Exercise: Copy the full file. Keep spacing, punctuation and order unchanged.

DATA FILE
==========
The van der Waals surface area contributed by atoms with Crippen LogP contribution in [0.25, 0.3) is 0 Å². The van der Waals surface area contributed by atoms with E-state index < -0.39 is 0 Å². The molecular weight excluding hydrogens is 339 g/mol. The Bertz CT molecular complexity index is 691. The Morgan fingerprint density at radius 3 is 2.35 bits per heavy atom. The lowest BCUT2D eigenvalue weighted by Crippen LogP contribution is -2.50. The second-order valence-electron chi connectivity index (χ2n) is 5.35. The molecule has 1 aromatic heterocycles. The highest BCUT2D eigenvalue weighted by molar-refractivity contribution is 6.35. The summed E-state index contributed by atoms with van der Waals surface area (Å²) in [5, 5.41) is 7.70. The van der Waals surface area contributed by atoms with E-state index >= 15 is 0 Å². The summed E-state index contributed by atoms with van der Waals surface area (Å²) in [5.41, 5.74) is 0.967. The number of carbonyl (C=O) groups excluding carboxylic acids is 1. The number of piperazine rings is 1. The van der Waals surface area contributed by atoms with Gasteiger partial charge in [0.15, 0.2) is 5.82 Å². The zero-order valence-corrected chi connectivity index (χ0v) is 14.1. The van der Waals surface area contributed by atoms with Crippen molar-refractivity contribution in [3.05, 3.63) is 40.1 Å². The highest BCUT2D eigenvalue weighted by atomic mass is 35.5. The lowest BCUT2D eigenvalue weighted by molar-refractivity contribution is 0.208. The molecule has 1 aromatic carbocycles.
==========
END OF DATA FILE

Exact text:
The van der Waals surface area contributed by atoms with Crippen LogP contribution in [0.25, 0.3) is 0 Å². The van der Waals surface area contributed by atoms with E-state index < -0.39 is 0 Å². The molecular weight excluding hydrogens is 339 g/mol. The Bertz CT molecular complexity index is 691. The Morgan fingerprint density at radius 3 is 2.35 bits per heavy atom. The lowest BCUT2D eigenvalue weighted by Crippen LogP contribution is -2.50. The second-order valence-electron chi connectivity index (χ2n) is 5.35. The molecule has 1 aromatic heterocycles. The highest BCUT2D eigenvalue weighted by molar-refractivity contribution is 6.35. The summed E-state index contributed by atoms with van der Waals surface area (Å²) in [5, 5.41) is 7.70. The van der Waals surface area contributed by atoms with E-state index >= 15 is 0 Å². The summed E-state index contributed by atoms with van der Waals surface area (Å²) in [5.41, 5.74) is 0.967. The number of carbonyl (C=O) groups excluding carboxylic acids is 1. The number of piperazine rings is 1. The van der Waals surface area contributed by atoms with Gasteiger partial charge in [0.15, 0.2) is 5.82 Å². The zero-order valence-corrected chi connectivity index (χ0v) is 14.1. The van der Waals surface area contributed by atoms with Crippen molar-refractivity contribution in [3.05, 3.63) is 40.1 Å². The highest BCUT2D eigenvalue weighted by atomic mass is 35.5. The lowest BCUT2D eigenvalue weighted by molar-refractivity contribution is 0.208. The molecule has 1 aromatic carbocycles.